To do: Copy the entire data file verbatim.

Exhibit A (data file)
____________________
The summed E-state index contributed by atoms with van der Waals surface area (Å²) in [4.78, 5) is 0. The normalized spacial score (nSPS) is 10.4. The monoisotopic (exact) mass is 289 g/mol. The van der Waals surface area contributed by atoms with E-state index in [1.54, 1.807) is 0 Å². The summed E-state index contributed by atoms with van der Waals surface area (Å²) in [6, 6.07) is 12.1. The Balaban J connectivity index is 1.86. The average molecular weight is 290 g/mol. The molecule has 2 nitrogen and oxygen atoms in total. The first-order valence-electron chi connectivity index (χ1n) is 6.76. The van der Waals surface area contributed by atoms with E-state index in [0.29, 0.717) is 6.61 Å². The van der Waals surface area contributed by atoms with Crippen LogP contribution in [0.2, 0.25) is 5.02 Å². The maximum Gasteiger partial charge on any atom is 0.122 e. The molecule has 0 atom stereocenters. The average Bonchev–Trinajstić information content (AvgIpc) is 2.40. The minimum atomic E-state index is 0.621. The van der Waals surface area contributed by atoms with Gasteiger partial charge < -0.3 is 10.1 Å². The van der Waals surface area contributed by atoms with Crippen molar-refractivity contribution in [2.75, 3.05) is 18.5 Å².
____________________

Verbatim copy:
The summed E-state index contributed by atoms with van der Waals surface area (Å²) in [4.78, 5) is 0. The normalized spacial score (nSPS) is 10.4. The monoisotopic (exact) mass is 289 g/mol. The van der Waals surface area contributed by atoms with E-state index in [1.54, 1.807) is 0 Å². The summed E-state index contributed by atoms with van der Waals surface area (Å²) in [6, 6.07) is 12.1. The Balaban J connectivity index is 1.86. The average molecular weight is 290 g/mol. The molecule has 2 nitrogen and oxygen atoms in total. The first-order valence-electron chi connectivity index (χ1n) is 6.76. The van der Waals surface area contributed by atoms with E-state index in [0.29, 0.717) is 6.61 Å². The van der Waals surface area contributed by atoms with Crippen LogP contribution in [0.2, 0.25) is 5.02 Å². The maximum Gasteiger partial charge on any atom is 0.122 e. The molecule has 0 atom stereocenters. The average Bonchev–Trinajstić information content (AvgIpc) is 2.40. The minimum atomic E-state index is 0.621. The van der Waals surface area contributed by atoms with Gasteiger partial charge < -0.3 is 10.1 Å². The van der Waals surface area contributed by atoms with Crippen molar-refractivity contribution in [2.75, 3.05) is 18.5 Å².